What does a Labour government do when there’s no money to spend? Constitutional and regulatory reform. It’s not perfect but the only answer that’s available

by Atul Hatwal

What does a Labour government do when there’s no money to spend? That was the exam question for the draft policy document from the National Policy Forum (NPF), circulated last week. On first appraisal, it’s answer isn’t terribly clear, the NPF document is a hotch potch. The many hands of a committee are evident and reflected in the disparate media reports with a spray of different toplines, from spending discipline to changes on worker’s rights to removal of the commitment to allow EU nationals to vote at general elections.

But step back, look at it overall and a nascent direction of travel is present. One that’s familiar for those with memories stretching back to the 1990s.

Beyond the big economic pronouncements which are primarily about what Labour will not do – no rise in income tax, capital gains tax or new wealth or mansion taxes – the highest profile policies fall into two categories: discrete pledge card initiatives with specific benefits and funding identified and constitutional and regulatory reform.

The pledge card initiatives have been well-trailed, with funding raised from policies such as closing the loopholes in the windfall tax and ending non-dom tax status to pay for improvements like more NHS staff and breakfast clubs for schools. But it’s the second category, about which less has been written, that is more interesting.

When looking back at the 1997-2001 Labour government, what’s remembered is constitutional and regulatory reform. Yes, there were pledge card initiatives, like the New Deal for the young unemployed to move 250,000 under-25s off benefits and into work by using money from a windfall levy on the privatised utilities (I can still recite that in my sleep), but few talk about them today.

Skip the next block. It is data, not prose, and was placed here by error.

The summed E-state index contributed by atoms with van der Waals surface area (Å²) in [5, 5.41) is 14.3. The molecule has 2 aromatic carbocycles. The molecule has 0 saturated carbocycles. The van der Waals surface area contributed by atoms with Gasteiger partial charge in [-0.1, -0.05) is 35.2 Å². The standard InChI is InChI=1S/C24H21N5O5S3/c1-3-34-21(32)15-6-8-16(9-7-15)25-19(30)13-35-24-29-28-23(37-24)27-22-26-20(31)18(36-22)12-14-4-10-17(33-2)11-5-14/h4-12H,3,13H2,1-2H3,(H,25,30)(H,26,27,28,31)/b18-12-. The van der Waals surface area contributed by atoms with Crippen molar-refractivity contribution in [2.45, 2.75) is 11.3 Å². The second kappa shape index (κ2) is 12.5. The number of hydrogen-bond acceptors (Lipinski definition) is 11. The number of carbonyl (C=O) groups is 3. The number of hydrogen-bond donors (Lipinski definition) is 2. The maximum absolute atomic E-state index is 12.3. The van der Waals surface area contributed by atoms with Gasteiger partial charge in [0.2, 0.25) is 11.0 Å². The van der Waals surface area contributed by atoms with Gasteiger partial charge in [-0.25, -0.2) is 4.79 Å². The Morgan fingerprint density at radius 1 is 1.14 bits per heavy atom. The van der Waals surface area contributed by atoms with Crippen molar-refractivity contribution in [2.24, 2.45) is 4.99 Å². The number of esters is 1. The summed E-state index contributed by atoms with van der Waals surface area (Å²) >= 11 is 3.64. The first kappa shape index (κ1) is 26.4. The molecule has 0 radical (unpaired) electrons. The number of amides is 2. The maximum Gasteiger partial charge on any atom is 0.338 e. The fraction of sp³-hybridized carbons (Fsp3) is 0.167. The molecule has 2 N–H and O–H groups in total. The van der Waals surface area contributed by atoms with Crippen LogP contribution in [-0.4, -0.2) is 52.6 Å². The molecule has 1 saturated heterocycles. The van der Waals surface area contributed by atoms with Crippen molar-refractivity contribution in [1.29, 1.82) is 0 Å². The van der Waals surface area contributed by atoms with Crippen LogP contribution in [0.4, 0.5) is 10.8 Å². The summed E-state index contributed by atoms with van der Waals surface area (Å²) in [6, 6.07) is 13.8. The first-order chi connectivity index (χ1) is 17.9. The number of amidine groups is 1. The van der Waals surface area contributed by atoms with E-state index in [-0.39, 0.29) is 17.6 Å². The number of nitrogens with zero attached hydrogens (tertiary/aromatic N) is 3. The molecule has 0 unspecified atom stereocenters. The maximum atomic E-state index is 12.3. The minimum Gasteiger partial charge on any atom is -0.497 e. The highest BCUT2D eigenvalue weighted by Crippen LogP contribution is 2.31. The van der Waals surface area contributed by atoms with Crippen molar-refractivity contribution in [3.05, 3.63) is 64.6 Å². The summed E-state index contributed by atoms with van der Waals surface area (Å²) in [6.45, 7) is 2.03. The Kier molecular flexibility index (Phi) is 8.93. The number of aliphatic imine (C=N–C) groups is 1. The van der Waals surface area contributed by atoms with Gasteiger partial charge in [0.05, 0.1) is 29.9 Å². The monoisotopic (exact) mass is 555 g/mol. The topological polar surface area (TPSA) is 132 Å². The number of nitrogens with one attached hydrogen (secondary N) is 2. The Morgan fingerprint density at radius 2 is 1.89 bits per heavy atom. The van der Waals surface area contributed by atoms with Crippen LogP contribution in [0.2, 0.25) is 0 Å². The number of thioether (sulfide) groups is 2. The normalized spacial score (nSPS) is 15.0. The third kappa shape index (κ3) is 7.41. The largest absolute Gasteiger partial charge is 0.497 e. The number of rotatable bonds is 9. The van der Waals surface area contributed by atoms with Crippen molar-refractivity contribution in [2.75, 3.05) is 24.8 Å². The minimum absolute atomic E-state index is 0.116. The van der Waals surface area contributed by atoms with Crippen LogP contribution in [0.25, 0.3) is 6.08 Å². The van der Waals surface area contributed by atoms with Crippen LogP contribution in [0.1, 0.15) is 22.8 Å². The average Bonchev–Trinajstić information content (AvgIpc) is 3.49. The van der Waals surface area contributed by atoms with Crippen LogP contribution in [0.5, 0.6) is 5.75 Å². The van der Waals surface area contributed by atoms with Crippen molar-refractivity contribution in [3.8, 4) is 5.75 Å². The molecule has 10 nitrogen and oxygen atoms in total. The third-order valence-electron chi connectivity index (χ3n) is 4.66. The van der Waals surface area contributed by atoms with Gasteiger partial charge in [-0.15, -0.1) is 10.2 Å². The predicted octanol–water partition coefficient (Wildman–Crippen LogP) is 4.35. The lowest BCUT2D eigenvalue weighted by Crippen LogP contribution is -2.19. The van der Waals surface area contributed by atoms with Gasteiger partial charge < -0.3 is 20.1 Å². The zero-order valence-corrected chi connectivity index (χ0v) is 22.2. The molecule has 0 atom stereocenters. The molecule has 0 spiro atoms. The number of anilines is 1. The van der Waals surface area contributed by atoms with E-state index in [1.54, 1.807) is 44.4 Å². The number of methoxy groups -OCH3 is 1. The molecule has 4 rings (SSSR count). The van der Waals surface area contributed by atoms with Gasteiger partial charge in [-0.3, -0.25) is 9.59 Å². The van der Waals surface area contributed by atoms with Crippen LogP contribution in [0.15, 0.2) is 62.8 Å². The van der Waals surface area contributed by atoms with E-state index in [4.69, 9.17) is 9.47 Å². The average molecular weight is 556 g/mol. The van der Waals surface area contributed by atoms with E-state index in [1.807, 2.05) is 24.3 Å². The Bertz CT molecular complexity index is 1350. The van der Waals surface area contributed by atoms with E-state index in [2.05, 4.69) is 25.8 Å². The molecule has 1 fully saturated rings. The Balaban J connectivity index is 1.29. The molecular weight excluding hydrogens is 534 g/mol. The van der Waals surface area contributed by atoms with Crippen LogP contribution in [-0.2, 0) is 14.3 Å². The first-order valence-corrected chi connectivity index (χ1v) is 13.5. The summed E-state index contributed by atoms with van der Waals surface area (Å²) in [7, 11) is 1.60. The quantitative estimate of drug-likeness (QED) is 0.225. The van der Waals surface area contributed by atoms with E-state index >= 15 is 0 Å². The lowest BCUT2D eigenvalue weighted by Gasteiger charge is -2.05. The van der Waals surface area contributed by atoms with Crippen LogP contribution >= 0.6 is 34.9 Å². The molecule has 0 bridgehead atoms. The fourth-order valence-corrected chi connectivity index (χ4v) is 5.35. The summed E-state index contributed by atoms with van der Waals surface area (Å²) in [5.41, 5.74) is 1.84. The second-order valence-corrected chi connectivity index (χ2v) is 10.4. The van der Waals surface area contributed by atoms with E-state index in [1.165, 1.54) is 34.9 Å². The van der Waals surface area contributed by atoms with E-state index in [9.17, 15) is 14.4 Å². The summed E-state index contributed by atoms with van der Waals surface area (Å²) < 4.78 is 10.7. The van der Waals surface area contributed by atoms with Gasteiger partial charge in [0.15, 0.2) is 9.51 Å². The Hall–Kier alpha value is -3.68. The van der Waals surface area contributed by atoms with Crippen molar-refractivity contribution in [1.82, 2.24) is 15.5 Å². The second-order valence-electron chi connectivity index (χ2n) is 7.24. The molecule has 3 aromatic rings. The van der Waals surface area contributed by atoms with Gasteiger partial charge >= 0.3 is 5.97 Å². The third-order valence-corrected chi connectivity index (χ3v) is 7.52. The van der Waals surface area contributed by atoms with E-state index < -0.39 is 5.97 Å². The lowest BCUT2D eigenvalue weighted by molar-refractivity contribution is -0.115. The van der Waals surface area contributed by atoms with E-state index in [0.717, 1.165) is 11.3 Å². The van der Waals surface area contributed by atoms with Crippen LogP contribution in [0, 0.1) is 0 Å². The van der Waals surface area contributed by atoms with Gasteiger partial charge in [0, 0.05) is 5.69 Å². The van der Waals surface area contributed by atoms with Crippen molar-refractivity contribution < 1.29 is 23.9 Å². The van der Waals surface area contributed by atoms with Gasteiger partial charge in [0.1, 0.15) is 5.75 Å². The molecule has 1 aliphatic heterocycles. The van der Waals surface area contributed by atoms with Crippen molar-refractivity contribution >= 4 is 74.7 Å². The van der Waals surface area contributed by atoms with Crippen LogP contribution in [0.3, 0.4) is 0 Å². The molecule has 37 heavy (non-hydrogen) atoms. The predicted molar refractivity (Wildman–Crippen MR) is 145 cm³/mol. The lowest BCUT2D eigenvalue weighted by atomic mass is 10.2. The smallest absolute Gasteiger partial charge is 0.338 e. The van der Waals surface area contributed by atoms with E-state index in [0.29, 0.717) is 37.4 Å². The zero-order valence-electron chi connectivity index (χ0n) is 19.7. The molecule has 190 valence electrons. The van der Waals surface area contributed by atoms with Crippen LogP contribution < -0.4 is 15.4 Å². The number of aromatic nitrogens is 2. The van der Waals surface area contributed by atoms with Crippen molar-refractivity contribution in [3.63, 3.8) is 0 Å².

In the lists of achievements of the last Labour government, the highlights from the 1997-2001 administration usually include the minimum wage, devolution and independence for the Bank of England. None of these constitutional and regulatory changes needed substantive new funding from the Treasury but each has had a significant impact on life in Britain.

The National Policy Forum document includes some of these types of policies such as Lords reform, votes at 16 and a new body to enforce workplace rights. But what is lacking is an overarching narrative that explains why this kind of reform is important to renew Britain, how it means Labour can govern differently to the Tories without lavish funding, a clear focus to give the media topline that is currently missing.

We’re probably over a year from an election and as minds turn to deliverability and what a potential first 100 days of a Labour government would look like, the same economic and political pressures that propelled constitutional and regulatory reform to such prominence in the 1997-2001 Labour government are likely be felt within Keir Starmer’s policy process.

It meets material policy needs, feeds the media beast hungry for news stories, keeps a party membership that is yearning for radicalism, onside, is more immediately deliverable than huge investment programmes and above all else, does not require Rachel Reeves to hand over the Treasury bank account PIN.

The NPF document today is clearly not a general election manifesto. Gaps are evident. These pressures that shaped a previous Labour platform are likely to determine how they are addressed.

For example, Labour shadow ministers across departments are scathing about the performance of the current crop of regulators. It goes beyond just personnel, though that is a frequent refrain, to the mandate and structure of the regulators. It seems hard to believe that there will not be action in this area, with an emphasis on consumer rights and representation, policies that do not require government expenditure but do directly impact large swathes of voters.

A Labour manifesto that promised economic devolution with greater local control over how government funds are spent, democratic renewal with Lords reform and votes at 16 as well as a new regulatory regime that championed consumer interests, including new regulators to enforce workplace rights and labour laws like the minimum wage, well that starts to sound quietly radical, certainly very different to more of the same from the Tories.

It’s not a replacement for pouring gargantuan quantities of funding into public services to rebuild them after 13 years of austerity, but when there’s no big money to spend, constitutional and regulatory reform is, to apply the eternal Labour conference fringe event title, what’s left.

Atul Hatwal is editor of Labour Uncut

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